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Title: Physics of Solid-Phase Epitaxy of Hydrogenated Amorphous Silicon for Thin Film Si Photovoltaics

Authors:
; ; ; ; ; ; ; ; ; ;
Publication Date:
Research Org.:
National Renewable Energy Lab. (NREL), Golden, CO (United States)
Sponsoring Org.:
USDOE
OSTI Identifier:
908194
DOE Contract Number:
AC36-99-GO10337
Resource Type:
Conference
Resource Relation:
Conference: Amorphous and Polycrystalline Thin-Film Silicon Science and Technology: Proceedings of the Materials Research Society Symposium, 18-21 April 2006, San Francisco, California; Materials Research Society Symposium Proceedings, Vol. 910; Related Information: Paper No. 0910-A15-05
Country of Publication:
United States
Language:
English
Subject:
14 SOLAR ENERGY; 36 MATERIALS SCIENCE; EPITAXY; PHYSICS; SILICON; THIN FILMS; PHOTOVOLTAIC CELLS; Solar Energy - Photovoltaics; Silicon Materials and Devices

Citation Formats

Stradins, P., Yan, Y., Young, D. L., Teplin, C. W., Iwaniczko, E., Xu, Y., Jones, K., Teeter, G., Mahan, A. H., Branz, H. M., and Wang, Q.. Physics of Solid-Phase Epitaxy of Hydrogenated Amorphous Silicon for Thin Film Si Photovoltaics. United States: N. p., 2006. Web.
Stradins, P., Yan, Y., Young, D. L., Teplin, C. W., Iwaniczko, E., Xu, Y., Jones, K., Teeter, G., Mahan, A. H., Branz, H. M., & Wang, Q.. Physics of Solid-Phase Epitaxy of Hydrogenated Amorphous Silicon for Thin Film Si Photovoltaics. United States.
Stradins, P., Yan, Y., Young, D. L., Teplin, C. W., Iwaniczko, E., Xu, Y., Jones, K., Teeter, G., Mahan, A. H., Branz, H. M., and Wang, Q.. Sun . "Physics of Solid-Phase Epitaxy of Hydrogenated Amorphous Silicon for Thin Film Si Photovoltaics". United States. doi:.
@article{osti_908194,
title = {Physics of Solid-Phase Epitaxy of Hydrogenated Amorphous Silicon for Thin Film Si Photovoltaics},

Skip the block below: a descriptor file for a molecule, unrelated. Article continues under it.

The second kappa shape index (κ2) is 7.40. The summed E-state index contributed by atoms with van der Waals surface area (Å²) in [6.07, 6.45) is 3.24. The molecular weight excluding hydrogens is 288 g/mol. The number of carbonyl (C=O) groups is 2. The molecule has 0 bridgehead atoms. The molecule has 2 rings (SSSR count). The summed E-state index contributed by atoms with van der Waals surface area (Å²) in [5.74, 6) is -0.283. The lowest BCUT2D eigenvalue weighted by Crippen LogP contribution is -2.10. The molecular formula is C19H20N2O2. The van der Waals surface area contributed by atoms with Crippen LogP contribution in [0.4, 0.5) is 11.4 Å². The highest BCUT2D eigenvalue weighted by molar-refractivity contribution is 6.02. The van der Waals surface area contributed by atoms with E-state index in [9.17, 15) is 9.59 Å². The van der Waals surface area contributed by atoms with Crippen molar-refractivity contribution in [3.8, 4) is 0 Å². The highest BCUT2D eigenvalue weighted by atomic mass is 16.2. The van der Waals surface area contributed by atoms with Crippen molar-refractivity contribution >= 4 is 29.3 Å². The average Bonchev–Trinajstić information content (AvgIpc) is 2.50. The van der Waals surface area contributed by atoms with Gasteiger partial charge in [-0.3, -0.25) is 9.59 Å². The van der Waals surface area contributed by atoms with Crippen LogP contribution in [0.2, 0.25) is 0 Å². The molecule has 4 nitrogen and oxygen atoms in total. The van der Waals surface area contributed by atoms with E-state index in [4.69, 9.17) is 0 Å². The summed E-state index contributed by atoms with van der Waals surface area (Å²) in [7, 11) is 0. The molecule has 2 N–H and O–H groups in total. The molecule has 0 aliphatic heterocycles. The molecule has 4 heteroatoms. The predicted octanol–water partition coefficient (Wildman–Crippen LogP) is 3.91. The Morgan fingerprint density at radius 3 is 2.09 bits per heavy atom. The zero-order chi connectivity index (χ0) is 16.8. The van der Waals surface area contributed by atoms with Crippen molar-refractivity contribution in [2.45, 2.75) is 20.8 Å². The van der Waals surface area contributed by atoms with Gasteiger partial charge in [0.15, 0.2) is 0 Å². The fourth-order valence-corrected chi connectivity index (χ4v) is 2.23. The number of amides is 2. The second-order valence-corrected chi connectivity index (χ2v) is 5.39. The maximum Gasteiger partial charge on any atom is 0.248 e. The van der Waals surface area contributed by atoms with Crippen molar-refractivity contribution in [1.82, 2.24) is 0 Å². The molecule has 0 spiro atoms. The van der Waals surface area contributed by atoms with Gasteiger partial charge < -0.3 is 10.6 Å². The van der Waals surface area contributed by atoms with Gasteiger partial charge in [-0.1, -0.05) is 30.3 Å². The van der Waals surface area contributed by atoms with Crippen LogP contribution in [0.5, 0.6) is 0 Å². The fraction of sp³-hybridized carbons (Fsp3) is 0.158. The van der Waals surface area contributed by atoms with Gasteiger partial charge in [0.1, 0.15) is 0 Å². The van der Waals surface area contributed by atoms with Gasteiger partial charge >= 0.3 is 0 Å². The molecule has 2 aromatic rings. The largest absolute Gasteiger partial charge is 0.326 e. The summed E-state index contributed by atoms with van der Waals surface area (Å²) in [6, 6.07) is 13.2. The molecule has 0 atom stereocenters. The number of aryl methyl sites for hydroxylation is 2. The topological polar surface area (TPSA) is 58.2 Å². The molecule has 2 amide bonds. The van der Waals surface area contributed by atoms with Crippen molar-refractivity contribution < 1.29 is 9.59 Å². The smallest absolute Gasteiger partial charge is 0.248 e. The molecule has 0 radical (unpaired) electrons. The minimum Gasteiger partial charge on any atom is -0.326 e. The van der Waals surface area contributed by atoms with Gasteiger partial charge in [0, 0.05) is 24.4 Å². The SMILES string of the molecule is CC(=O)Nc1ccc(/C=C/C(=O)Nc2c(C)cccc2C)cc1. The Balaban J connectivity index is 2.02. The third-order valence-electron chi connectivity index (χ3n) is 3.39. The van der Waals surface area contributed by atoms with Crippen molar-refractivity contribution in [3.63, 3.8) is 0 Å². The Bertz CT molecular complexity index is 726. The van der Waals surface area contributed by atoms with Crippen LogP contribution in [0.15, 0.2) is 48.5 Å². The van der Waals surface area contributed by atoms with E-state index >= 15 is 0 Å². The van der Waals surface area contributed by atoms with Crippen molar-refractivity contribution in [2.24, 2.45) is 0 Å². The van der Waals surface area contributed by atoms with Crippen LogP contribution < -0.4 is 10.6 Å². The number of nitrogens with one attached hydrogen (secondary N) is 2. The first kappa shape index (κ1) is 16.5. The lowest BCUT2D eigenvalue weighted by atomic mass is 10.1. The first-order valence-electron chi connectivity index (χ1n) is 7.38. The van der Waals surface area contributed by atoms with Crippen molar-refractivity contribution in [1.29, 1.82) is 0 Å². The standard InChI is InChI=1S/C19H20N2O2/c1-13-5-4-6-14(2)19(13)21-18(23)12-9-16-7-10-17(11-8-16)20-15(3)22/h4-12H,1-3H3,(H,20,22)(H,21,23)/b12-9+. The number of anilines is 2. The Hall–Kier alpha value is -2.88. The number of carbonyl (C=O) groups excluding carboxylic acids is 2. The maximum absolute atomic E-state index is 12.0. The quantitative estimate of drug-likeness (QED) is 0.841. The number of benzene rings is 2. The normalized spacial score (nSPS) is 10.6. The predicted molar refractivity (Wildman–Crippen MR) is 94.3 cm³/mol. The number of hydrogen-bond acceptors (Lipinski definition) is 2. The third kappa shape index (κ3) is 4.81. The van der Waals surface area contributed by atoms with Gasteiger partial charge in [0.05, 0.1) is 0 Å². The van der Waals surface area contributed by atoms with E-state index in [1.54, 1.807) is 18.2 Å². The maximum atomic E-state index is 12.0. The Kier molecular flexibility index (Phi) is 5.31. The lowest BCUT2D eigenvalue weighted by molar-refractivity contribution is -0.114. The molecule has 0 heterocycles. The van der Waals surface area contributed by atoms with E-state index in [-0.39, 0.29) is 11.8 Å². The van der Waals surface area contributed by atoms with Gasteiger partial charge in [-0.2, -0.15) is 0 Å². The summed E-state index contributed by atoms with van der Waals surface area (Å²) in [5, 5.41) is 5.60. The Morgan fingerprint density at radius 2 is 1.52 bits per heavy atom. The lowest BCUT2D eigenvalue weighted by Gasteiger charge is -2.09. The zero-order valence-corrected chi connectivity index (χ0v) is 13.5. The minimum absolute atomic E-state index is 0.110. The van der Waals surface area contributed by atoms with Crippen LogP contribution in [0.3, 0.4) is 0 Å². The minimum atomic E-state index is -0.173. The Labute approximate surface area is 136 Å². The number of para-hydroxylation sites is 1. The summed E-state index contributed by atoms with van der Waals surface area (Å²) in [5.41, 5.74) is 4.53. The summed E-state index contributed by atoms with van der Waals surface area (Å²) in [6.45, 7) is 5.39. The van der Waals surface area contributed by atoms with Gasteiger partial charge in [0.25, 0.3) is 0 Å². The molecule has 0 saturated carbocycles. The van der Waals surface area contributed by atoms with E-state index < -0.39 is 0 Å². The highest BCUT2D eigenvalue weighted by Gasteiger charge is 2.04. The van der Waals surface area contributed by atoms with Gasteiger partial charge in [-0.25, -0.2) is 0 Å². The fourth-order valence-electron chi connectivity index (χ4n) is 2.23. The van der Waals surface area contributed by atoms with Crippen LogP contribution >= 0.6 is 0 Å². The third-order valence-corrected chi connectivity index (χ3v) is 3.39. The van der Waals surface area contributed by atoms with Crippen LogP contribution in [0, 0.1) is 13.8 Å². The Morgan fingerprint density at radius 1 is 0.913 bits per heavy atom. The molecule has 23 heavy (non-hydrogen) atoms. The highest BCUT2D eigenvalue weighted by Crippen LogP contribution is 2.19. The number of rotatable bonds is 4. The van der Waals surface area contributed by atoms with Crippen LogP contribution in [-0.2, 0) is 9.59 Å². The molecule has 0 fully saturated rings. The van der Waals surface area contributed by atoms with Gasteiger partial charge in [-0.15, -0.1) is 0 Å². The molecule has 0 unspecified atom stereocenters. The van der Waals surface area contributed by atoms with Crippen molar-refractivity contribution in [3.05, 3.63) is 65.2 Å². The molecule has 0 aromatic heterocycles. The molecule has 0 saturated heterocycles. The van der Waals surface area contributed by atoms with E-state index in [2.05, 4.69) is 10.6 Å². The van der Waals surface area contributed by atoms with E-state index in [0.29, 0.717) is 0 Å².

author = {Stradins, P. and Yan, Y. and Young, D. L. and Teplin, C. W. and Iwaniczko, E. and Xu, Y. and Jones, K. and Teeter, G. and Mahan, A. H. and Branz, H. M. and Wang, Q.},
abstractNote = {},
doi = {},
journal = {},
number = ,
volume = ,
place = {United States},
year = {Sun Jan 01 00:00:00 EST 2006},
month = {Sun Jan 01 00:00:00 EST 2006}
}

Conference:
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  • The chemical interface structure between phosphorus-doped hydrogenated amorphous silicon and aluminum-doped zinc oxide thin films is investigated with soft x-ray emission spectroscopy (XES) before and after solid-phase crystallization (SPC) at 600C. In addition to the expected SPC-induced phase transition from amorphous to polycrystalline silicon, our XES data indicates a pronounced chemical interaction at the buried Si/ZnO interface. In particular, we find an SPC-enhanced formation of Si-O bonds and the accumulation of Zn in close proximity to the interface. For an assumed closed and homogeneous SiO2 interlayer, an effective thickness of (5+2)nm after SPC could be estimated.
  • Poly-crystalline silicon (poly-Si) thin films have been prepared by aluminum induced crystallization (AiC) technique. Hydrogenated amorphous silicon (a-Si:H) thin films were prepared by sputtering a silicon target in hydrogen and argon ambient. It was observed that deposition rates increased more than two folds with the introduction of the hydrogen in the deposition chamber. The a-Si:H thin films were coated with a thin layer of sputtered aluminum (AI). X-ray diffraction (XRD) confirmed that the crystallization commenced at as low as 225 C. The depth profile of the annealed samples, obtained by scanning Auger microscopy (SAM), did not show any layer exchangemore » below 300 C. The SAM analysis showed clear layer exchange in the higher temperature ( >350 C) region.« less